wang2010.pdf - Can J Anesth/J Can Anesth(2011...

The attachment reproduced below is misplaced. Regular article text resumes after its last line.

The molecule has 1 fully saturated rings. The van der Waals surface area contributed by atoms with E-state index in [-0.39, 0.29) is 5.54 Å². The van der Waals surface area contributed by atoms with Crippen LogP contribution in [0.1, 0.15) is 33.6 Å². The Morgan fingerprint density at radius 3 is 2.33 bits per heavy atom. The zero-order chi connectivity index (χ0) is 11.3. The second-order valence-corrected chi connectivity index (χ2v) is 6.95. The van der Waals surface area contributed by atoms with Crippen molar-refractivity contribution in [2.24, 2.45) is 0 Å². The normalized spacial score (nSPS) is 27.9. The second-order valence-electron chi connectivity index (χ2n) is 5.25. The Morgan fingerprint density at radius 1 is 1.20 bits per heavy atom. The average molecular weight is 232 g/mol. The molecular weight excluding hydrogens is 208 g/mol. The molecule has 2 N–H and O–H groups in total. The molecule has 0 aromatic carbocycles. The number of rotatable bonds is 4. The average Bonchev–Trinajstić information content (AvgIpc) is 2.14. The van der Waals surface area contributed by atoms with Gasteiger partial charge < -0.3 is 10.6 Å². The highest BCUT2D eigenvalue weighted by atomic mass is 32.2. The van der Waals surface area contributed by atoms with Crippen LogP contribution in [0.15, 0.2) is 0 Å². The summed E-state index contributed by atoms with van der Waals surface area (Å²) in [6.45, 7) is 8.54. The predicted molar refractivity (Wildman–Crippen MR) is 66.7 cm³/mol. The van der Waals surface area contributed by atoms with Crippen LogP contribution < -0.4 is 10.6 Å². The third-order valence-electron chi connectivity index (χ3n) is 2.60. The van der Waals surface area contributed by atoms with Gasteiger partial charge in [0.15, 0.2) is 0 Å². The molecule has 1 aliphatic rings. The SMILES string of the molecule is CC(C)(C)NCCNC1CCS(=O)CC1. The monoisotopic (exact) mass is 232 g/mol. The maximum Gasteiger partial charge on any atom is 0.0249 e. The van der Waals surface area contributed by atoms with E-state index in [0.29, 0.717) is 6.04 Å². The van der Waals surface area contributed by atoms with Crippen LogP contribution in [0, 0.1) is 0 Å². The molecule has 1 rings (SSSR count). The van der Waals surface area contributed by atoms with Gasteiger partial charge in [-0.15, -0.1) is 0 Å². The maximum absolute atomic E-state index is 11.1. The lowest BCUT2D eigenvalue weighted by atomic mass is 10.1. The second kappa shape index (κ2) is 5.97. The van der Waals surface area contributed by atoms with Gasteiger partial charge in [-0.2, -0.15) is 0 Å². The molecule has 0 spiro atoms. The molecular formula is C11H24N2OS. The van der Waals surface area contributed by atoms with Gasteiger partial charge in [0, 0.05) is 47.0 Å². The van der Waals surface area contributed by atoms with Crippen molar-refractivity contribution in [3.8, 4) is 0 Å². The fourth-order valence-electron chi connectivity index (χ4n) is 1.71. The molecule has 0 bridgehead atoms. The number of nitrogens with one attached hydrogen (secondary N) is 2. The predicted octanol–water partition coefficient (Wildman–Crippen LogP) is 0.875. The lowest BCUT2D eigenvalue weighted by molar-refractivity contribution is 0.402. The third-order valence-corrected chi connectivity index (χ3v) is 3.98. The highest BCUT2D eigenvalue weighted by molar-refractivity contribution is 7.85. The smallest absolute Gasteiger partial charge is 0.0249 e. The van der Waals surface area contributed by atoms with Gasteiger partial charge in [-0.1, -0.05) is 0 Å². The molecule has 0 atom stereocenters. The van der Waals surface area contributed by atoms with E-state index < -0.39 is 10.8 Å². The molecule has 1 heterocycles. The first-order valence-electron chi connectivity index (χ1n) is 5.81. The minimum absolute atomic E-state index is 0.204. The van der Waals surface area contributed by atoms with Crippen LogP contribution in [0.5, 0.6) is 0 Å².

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THEME ISSUE: MECHANISMS OF ANESTHESIA Inhibition of learning and memory by general anesthetics Inhibition de l’apprentissage et de la me ´moire par les anesthe ´siques ge ´ne ´raux Dian-Shi Wang, MD, PhD Beverley A. Orser, MD, PhD Received: 25 July 2010 / Accepted: 15 November 2010 / Published online: 23 December 2010 Ó Canadian Anesthesiologists’ Society 2010 Abstract Purpose Today’s general anesthetics were developed empirically according to their ability to produce memory blockade, analgesia, immobility, and unconsciousness. Thus, a major outstanding question remains: How do anesthetics produce their desirable behavioural end points at the molecular level? Understanding the mechanisms underlying memory blockade is of particular importance, because some patients experience the unexpected recall of events during anesthesia while others experience persistent memory deficits in the postoperative period. This review provides a brief summary of the acute memory-blocking properties of general anesthetics and the neuronal sub- strates that most likely contribute to memory loss. Principal findings Studies in human volunteers and laboratory animals have shown that the memory-blocking properties of general anesthetics depend on the specific drug, the dose, the type of memory, and the experimental paradigm, as well as the species and age of the experi- mental subject. The cellular substrates of memory blockade include an increase in neuronal inhibition by c -aminobu- tyric acid subtype A receptors, a decrease in excitatory glutamatergic neurotransmission, and alterations in syn- aptic plasticity. Conclusions Anesthetics target different receptors and brain regions to modify the various forms of memory. In the hippocampus, extrasynaptic c -aminobutyric acid subtype A receptors may play a particularly important role. Knowl- edge regarding the molecular basis of memory blockade may help to address memory disorders associated with the anesthetic state. Re ´sume ´ Objectif Les anesthe´siques ge´ne´raux actuels ont e´te´ mis au point empiriquement en se fondant sur leur capacite´ a` bloquer la me´moire ainsi qu’a` provoquer l’analge´sie, l’immobilite´et l’inconscience. En raison de ce de´veloppement empirique, une question cruciale demeure sans re´ponse: comment les anesthe´siques produisent-ils leurs effets de´sirables sur le comportement au niveau mole´culaire? La compre´hension des me´canismes sous-jacents au blocage de la me´moire est particulie`rement importante, e´tant donne´ que certains patients se souviennent de manie`re impre´vue d’e´ve´nements ayant eu lieu pendant qu’ils e´taient sous anesthe´sie, alors que d’autres souffrent de troubles de me´moire persistants en pe´riode postope´ratoire. Ce compte-rendu pre´sente brie`vement les proprie´te´s des anesthe´siques ge´ne´raux sur le blocage aigu de la me´moire ainsi que les substrats neuronaux qui contribuent tre`s probablement a` la perte de me´moire.
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